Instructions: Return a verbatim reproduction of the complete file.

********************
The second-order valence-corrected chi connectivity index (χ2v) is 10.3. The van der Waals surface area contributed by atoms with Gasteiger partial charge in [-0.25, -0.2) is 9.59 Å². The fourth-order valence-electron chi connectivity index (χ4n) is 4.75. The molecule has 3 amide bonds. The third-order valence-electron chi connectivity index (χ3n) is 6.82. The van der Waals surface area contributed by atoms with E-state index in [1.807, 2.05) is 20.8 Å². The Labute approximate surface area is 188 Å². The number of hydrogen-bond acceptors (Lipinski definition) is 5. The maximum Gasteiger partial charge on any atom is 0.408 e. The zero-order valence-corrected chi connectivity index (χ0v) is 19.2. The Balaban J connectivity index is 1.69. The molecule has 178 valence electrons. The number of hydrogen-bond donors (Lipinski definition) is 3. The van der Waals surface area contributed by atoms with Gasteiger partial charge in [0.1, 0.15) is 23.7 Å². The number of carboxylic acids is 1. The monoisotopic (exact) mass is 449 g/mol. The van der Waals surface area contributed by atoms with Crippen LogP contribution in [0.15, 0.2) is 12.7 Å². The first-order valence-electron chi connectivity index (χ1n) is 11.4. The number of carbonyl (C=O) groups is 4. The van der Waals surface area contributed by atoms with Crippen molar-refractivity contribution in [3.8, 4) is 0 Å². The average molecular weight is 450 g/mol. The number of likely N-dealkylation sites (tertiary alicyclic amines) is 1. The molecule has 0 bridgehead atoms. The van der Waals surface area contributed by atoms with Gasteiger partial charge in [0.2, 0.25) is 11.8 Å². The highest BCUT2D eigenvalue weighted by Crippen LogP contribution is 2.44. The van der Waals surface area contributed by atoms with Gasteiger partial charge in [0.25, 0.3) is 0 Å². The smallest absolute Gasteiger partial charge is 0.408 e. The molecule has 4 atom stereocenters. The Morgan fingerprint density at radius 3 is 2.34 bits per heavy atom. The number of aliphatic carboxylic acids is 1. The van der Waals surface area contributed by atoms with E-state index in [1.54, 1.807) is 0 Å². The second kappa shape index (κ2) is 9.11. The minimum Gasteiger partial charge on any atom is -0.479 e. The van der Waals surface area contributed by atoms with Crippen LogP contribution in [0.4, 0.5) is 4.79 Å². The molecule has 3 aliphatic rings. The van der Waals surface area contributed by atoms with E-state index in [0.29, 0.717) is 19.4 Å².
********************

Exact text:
The second-order valence-corrected chi connectivity index (χ2v) is 10.3. The van der Waals surface area contributed by atoms with Gasteiger partial charge in [-0.25, -0.2) is 9.59 Å². The fourth-order valence-electron chi connectivity index (χ4n) is 4.75. The molecule has 3 amide bonds. The third-order valence-electron chi connectivity index (χ3n) is 6.82. The van der Waals surface area contributed by atoms with E-state index in [1.807, 2.05) is 20.8 Å². The Labute approximate surface area is 188 Å². The number of hydrogen-bond acceptors (Lipinski definition) is 5. The maximum Gasteiger partial charge on any atom is 0.408 e. The zero-order valence-corrected chi connectivity index (χ0v) is 19.2. The Balaban J connectivity index is 1.69. The molecule has 178 valence electrons. The number of hydrogen-bond donors (Lipinski definition) is 3. The van der Waals surface area contributed by atoms with Gasteiger partial charge in [0.1, 0.15) is 23.7 Å². The number of carboxylic acids is 1. The monoisotopic (exact) mass is 449 g/mol. The van der Waals surface area contributed by atoms with Crippen LogP contribution in [0.15, 0.2) is 12.7 Å². The first-order valence-electron chi connectivity index (χ1n) is 11.4. The number of carbonyl (C=O) groups is 4. The van der Waals surface area contributed by atoms with Crippen molar-refractivity contribution in [3.8, 4) is 0 Å². The average molecular weight is 450 g/mol. The number of likely N-dealkylation sites (tertiary alicyclic amines) is 1. The molecule has 0 bridgehead atoms. The van der Waals surface area contributed by atoms with Gasteiger partial charge in [0.2, 0.25) is 11.8 Å². The highest BCUT2D eigenvalue weighted by Crippen LogP contribution is 2.44. The van der Waals surface area contributed by atoms with Gasteiger partial charge in [0.25, 0.3) is 0 Å². The smallest absolute Gasteiger partial charge is 0.408 e. The molecule has 4 atom stereocenters. The Morgan fingerprint density at radius 3 is 2.34 bits per heavy atom. The number of aliphatic carboxylic acids is 1. The van der Waals surface area contributed by atoms with E-state index in [1.54, 1.807) is 0 Å². The second kappa shape index (κ2) is 9.11. The minimum Gasteiger partial charge on any atom is -0.479 e. The van der Waals surface area contributed by atoms with Crippen LogP contribution in [0.4, 0.5) is 4.79 Å². The molecule has 3 aliphatic rings. The van der Waals surface area contributed by atoms with E-state index in [0.29, 0.717) is 19.4 Å².